The reason why Eric Clapton hated Led Zeppelin

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Few bands have reshaped rock music quite like Cream, the British powerhouse formed in 1966. Featuring the dynamic trio of Ginger Baker on drums, Jack Bruce on bass and vocals, and Eric Clapton on guitar, Cream was a melting pot of blues’ emotional intensity and jazz’s complex improvisation.

Eric Clapton, already a blues virtuoso, infused Cream with a deep reverence for the genre. His guitar work, echoing legends like Robert Johnson and Muddy Waters, became a hallmark of Cream’s distinctive sound.

In 1968, Cream’s journey briefly intersected with Led Zeppelin’s genesis. Despite some rhythmic similarities, Cream soon distanced itself from any comparison. Clapton, reflecting on this era, acknowledged jazz and blues as foundational but expressed little interest in Led Zeppelin’s direction.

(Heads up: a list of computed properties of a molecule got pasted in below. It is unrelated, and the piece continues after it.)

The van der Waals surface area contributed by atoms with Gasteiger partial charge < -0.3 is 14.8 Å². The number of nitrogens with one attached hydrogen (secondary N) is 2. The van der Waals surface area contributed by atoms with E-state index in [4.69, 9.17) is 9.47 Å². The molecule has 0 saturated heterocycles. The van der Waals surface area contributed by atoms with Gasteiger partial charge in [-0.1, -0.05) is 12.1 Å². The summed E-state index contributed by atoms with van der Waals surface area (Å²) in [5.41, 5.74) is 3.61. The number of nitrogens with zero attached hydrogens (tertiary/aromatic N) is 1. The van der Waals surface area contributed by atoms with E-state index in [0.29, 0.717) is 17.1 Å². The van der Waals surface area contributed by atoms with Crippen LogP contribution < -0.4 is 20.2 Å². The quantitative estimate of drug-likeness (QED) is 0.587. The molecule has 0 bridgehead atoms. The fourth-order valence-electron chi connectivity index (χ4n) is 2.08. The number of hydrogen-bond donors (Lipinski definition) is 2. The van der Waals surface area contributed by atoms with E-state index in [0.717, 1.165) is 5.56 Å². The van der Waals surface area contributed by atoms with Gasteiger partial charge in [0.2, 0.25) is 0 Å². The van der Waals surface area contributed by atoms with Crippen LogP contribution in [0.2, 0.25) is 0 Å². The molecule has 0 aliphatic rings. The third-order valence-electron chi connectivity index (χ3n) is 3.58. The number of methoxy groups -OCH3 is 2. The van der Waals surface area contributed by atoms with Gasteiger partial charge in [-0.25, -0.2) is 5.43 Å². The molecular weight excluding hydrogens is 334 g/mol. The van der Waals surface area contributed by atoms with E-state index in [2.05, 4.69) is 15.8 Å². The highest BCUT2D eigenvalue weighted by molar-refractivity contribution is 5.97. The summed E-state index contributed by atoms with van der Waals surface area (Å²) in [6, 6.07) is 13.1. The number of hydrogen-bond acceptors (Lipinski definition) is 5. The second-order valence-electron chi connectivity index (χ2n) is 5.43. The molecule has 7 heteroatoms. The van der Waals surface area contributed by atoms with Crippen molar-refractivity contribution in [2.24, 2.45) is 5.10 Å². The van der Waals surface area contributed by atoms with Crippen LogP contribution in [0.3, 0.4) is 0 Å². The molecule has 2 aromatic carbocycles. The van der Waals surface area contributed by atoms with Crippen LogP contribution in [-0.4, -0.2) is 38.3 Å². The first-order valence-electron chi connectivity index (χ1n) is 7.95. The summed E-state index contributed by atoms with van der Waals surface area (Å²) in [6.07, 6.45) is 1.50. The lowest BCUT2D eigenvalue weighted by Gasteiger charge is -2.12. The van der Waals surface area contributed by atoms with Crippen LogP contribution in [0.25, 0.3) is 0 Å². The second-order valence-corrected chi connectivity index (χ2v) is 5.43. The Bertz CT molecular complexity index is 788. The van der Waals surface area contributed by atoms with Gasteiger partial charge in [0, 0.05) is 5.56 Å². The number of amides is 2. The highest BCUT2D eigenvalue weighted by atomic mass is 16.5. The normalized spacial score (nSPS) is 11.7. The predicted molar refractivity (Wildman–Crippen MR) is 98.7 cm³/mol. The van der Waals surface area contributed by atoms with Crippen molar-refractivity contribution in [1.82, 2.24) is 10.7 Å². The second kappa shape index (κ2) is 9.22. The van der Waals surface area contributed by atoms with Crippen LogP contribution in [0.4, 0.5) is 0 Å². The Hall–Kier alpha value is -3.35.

Jack Bruce and Ginger Baker, before their passing in 2014 and 2019 respectively, were openly critical of Led Zeppelin. Bruce’s blunt dismissal of Led Zeppelin and Baker’s scathing critiques in the 2012 film “Beware of Mr. Baker” highlighted their unfiltered opinions.

While Baker respected Charlie Watts of the Rolling Stones, he was dismissive of Keith Moon and John Bonham, questioning their ability to match his drumming prowess.

In this tumultuous blend of respect, rivalry, and rock ‘n’ roll, Cream etched an indelible mark on the music world, distinct in its approach and unapologetic in its artistry.

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